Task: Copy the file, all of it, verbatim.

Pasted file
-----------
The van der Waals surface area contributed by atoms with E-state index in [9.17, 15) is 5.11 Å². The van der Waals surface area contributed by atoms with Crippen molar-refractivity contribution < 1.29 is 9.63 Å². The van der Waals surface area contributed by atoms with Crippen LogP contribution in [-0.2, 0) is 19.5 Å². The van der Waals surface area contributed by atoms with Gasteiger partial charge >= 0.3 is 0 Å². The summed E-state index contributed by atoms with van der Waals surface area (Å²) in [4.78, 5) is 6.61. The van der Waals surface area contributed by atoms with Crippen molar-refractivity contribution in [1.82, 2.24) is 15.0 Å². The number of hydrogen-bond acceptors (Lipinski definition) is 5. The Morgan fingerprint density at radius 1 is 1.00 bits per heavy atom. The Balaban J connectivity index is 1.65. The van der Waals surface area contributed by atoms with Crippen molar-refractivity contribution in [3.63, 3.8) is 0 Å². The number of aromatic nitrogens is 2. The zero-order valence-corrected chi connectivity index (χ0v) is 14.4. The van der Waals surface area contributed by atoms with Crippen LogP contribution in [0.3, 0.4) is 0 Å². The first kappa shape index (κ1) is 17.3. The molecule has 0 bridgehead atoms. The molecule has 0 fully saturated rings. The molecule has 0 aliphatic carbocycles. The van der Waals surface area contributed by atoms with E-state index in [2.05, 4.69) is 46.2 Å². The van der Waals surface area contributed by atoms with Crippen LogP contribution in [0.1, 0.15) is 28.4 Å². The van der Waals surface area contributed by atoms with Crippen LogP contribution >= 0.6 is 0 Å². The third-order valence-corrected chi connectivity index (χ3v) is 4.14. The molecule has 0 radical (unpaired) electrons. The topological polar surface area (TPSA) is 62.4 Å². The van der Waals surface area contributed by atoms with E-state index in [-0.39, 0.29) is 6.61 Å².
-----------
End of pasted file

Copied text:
The van der Waals surface area contributed by atoms with E-state index in [9.17, 15) is 5.11 Å². The van der Waals surface area contributed by atoms with Crippen molar-refractivity contribution < 1.29 is 9.63 Å². The van der Waals surface area contributed by atoms with Crippen LogP contribution in [-0.2, 0) is 19.5 Å². The van der Waals surface area contributed by atoms with Gasteiger partial charge >= 0.3 is 0 Å². The summed E-state index contributed by atoms with van der Waals surface area (Å²) in [4.78, 5) is 6.61. The van der Waals surface area contributed by atoms with Crippen molar-refractivity contribution in [1.82, 2.24) is 15.0 Å². The number of hydrogen-bond acceptors (Lipinski definition) is 5. The Morgan fingerprint density at radius 1 is 1.00 bits per heavy atom. The Balaban J connectivity index is 1.65. The van der Waals surface area contributed by atoms with Crippen molar-refractivity contribution in [3.63, 3.8) is 0 Å². The number of aromatic nitrogens is 2. The zero-order valence-corrected chi connectivity index (χ0v) is 14.4. The van der Waals surface area contributed by atoms with Crippen LogP contribution in [0.3, 0.4) is 0 Å². The first kappa shape index (κ1) is 17.3. The molecule has 0 bridgehead atoms. The molecule has 0 fully saturated rings. The molecule has 0 aliphatic carbocycles. The van der Waals surface area contributed by atoms with E-state index in [2.05, 4.69) is 46.2 Å². The van der Waals surface area contributed by atoms with Crippen LogP contribution in [0.1, 0.15) is 28.4 Å². The van der Waals surface area contributed by atoms with Crippen LogP contribution >= 0.6 is 0 Å². The third-order valence-corrected chi connectivity index (χ3v) is 4.14. The molecule has 0 radical (unpaired) electrons. The topological polar surface area (TPSA) is 62.4 Å². The van der Waals surface area contributed by atoms with E-state index in [-0.39, 0.29) is 6.61 Å².